But now I really must actually paint. Over the weekend, two of my galleries asked me for new work. It's very encouraging to have this kind of request of course, even if it will end my month long vacation. Heh. I was SO enjoying sitting around while the checks from the holiday sales were coming in, reminding me of the old days when I was actually productive and which feels like a dreamworld now. Anyway, Salt Meadow Gallery in Cape Cod needs some fresh work AND I have just been given another show there, which will be in July. The Harrison Gallery also needs new work because, and this is really exciting! of the approximately 21 pieces they had for my show, 14 of them have sold. Instead of having to bring home a batch of pieces from an exhibition, I will be delivering some more! That sure is a first for me. Also Multiple Impressions in NYC would like to see some larger pieces so I will have to get started on those.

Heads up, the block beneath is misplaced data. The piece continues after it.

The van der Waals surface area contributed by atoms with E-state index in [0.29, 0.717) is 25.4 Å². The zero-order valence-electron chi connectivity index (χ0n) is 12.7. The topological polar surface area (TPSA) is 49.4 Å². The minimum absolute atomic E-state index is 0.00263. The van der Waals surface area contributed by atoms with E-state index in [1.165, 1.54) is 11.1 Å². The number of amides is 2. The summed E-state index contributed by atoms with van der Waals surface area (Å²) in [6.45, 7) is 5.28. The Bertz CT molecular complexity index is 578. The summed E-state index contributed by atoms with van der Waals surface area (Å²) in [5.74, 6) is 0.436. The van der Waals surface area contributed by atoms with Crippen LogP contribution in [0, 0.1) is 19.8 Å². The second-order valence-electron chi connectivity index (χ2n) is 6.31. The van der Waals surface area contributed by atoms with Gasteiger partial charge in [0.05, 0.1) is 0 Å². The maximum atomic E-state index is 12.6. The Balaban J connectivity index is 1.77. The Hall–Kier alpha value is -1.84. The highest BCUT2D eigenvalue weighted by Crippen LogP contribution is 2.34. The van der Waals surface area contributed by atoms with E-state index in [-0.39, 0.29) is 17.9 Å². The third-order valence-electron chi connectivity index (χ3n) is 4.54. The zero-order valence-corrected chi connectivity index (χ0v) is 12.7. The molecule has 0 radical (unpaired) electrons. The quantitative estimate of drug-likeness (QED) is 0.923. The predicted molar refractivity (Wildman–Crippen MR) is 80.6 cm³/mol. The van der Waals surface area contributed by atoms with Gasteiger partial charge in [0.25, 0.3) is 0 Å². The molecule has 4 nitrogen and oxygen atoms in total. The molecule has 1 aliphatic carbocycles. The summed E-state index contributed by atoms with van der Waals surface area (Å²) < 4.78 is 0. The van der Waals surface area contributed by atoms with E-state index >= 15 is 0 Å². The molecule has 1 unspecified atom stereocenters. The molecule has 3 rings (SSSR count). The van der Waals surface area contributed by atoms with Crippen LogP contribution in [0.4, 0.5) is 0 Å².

I am looking forward to getting back to a nice relaxed painting pace. However, I suspect that when I get a busy spell I will look back at how little I did in January and curse myself for wasting all of that time!

Monday, January 29, 2007


Underpainting, 12x24

I have been hanging on to gift type boxes for the last year or so. Simple shapes, with lids and without, different sizes, different materials. I am a bit of a pack rat and I keep a lot of things that I have an affinity for somehow, such as glass bottles, vases, vintage food containers and I even have a good sized collection of plastic soldiers going. I guess I hope that someday I will find how to incorporate them into my work, but I also just like to keep things that I think are cool, or beautiful or that have some kind of meaning for me.